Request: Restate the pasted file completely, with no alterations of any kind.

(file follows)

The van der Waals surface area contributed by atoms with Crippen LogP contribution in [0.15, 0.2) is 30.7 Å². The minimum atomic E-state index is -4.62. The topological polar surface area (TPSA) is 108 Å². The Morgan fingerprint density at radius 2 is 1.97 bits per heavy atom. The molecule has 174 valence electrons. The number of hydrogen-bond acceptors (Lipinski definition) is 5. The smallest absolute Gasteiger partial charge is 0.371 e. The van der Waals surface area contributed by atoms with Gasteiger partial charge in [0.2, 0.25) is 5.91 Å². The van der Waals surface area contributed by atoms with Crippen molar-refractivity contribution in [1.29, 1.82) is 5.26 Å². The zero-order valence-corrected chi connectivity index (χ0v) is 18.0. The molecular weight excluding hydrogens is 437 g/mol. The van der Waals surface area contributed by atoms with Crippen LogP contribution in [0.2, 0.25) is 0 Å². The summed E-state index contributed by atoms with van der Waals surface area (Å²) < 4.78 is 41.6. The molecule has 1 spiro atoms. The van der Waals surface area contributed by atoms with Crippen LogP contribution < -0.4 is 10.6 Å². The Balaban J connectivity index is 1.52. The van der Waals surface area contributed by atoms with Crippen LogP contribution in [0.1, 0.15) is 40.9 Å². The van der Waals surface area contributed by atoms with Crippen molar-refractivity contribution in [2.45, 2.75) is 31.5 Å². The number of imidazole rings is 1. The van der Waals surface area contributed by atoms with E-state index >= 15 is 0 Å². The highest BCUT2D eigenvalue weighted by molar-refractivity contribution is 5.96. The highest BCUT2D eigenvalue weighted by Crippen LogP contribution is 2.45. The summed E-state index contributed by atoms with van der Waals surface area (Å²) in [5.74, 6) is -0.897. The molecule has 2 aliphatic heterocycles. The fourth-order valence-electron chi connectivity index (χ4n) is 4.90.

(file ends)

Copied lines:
The van der Waals surface area contributed by atoms with Crippen LogP contribution in [0.15, 0.2) is 30.7 Å². The minimum atomic E-state index is -4.62. The topological polar surface area (TPSA) is 108 Å². The Morgan fingerprint density at radius 2 is 1.97 bits per heavy atom. The molecule has 174 valence electrons. The number of hydrogen-bond acceptors (Lipinski definition) is 5. The smallest absolute Gasteiger partial charge is 0.371 e. The van der Waals surface area contributed by atoms with Gasteiger partial charge in [0.2, 0.25) is 5.91 Å². The van der Waals surface area contributed by atoms with Crippen molar-refractivity contribution in [1.29, 1.82) is 5.26 Å². The zero-order valence-corrected chi connectivity index (χ0v) is 18.0. The molecular weight excluding hydrogens is 437 g/mol. The van der Waals surface area contributed by atoms with Crippen LogP contribution in [0.2, 0.25) is 0 Å². The summed E-state index contributed by atoms with van der Waals surface area (Å²) < 4.78 is 41.6. The molecule has 1 spiro atoms. The van der Waals surface area contributed by atoms with Crippen LogP contribution < -0.4 is 10.6 Å². The Balaban J connectivity index is 1.52. The van der Waals surface area contributed by atoms with Crippen LogP contribution in [0.1, 0.15) is 40.9 Å². The van der Waals surface area contributed by atoms with Crippen molar-refractivity contribution in [2.45, 2.75) is 31.5 Å². The number of imidazole rings is 1. The van der Waals surface area contributed by atoms with E-state index >= 15 is 0 Å². The highest BCUT2D eigenvalue weighted by molar-refractivity contribution is 5.96. The highest BCUT2D eigenvalue weighted by Crippen LogP contribution is 2.45. The summed E-state index contributed by atoms with van der Waals surface area (Å²) in [5.74, 6) is -0.897. The molecule has 2 aliphatic heterocycles. The fourth-order valence-electron chi connectivity index (χ4n) is 4.90.